A Night at the Opera Is Anything But Monkey Business!

A Marx Brothers comedy gem is the film, “A Night at the Opera,” in which they lampoon the stuffiness of fans of this classical theatrical form.

But there are serious insights and lessons to be gleaned from the REAL opera, which I’ve only recently been attending with any regularity.

Yesterday, I had the pleasure of seeing Verde’s “La Traviata,” starring amazing soprano, Renee Fleming.

Apart from the soaring voices and tragic story, what stirred me was something I’ve experienced elsewhere, seeing great theater in New York and London.

In a word, it’s EXCELLENCE.

The world of opera is uncompromising. Greatness and perfection are appreciated, understood, and above all, demanded by discerning fans and trigger happy critics.

You can’t get away with serving up the mediocre.

Last week, at another Verde opera, “Don Carlo,” a rotund gentleman sitting in front of me in “The Founders’ Circle,” complained to his neighbors, “I don’t know where they got that soprano!”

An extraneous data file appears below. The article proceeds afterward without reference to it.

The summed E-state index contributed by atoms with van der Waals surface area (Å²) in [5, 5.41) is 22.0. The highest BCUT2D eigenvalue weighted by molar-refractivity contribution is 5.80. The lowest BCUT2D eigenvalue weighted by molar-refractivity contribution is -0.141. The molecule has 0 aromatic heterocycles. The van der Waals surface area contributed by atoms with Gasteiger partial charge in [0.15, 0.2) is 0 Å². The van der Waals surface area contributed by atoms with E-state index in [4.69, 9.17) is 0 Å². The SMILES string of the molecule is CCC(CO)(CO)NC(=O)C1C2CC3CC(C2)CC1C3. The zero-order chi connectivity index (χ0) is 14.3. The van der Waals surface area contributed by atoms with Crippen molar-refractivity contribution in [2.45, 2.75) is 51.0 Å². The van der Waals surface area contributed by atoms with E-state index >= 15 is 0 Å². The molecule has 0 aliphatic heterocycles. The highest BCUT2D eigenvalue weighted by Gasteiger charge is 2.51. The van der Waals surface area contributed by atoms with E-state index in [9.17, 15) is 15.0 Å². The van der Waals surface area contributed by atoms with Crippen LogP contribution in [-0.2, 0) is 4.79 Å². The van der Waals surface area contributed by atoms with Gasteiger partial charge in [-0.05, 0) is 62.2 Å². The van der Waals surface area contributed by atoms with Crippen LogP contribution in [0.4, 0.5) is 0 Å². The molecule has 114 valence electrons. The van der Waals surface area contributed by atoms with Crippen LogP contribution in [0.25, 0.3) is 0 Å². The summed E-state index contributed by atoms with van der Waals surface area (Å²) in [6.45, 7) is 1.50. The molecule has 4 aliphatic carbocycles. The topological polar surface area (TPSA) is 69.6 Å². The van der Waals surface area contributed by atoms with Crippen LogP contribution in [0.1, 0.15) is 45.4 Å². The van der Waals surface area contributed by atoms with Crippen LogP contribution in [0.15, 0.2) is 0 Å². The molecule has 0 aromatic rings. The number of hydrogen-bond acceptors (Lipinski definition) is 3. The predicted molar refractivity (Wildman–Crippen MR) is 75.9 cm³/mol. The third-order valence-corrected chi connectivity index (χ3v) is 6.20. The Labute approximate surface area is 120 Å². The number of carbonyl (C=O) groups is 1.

Unceremoniously, he left the theater before the final act had concluded; a slap in the face to the performers and the director.

He knows quality when he hears it, and he simply won’t tolerate anything less than world class performances.

Compare this attitude with what legendary sales trainer, Zig Ziglar, has derisively referred to as “The Get-By.”

The Get-By is an effort that is adequate, just enough to pass, to not be completely and utterly rejected by the masses. Pretenders of all kinds, poseurs, con men and women, as well as the simply and blandly average, perform at the Get-By level.

Excellence doesn’t happen without intelligent and sustained efforts, exertions that are monitored, measured and managed by the performers, their overseers, and by their publics.

The opera reminded me that a mere “search” for excellence, as one author put it, is inadequate.

We have to produce it, each and every one of us, who aspires to an exceptional life, one that is filled with genuine achievement, deep experiences, and rare pleasures.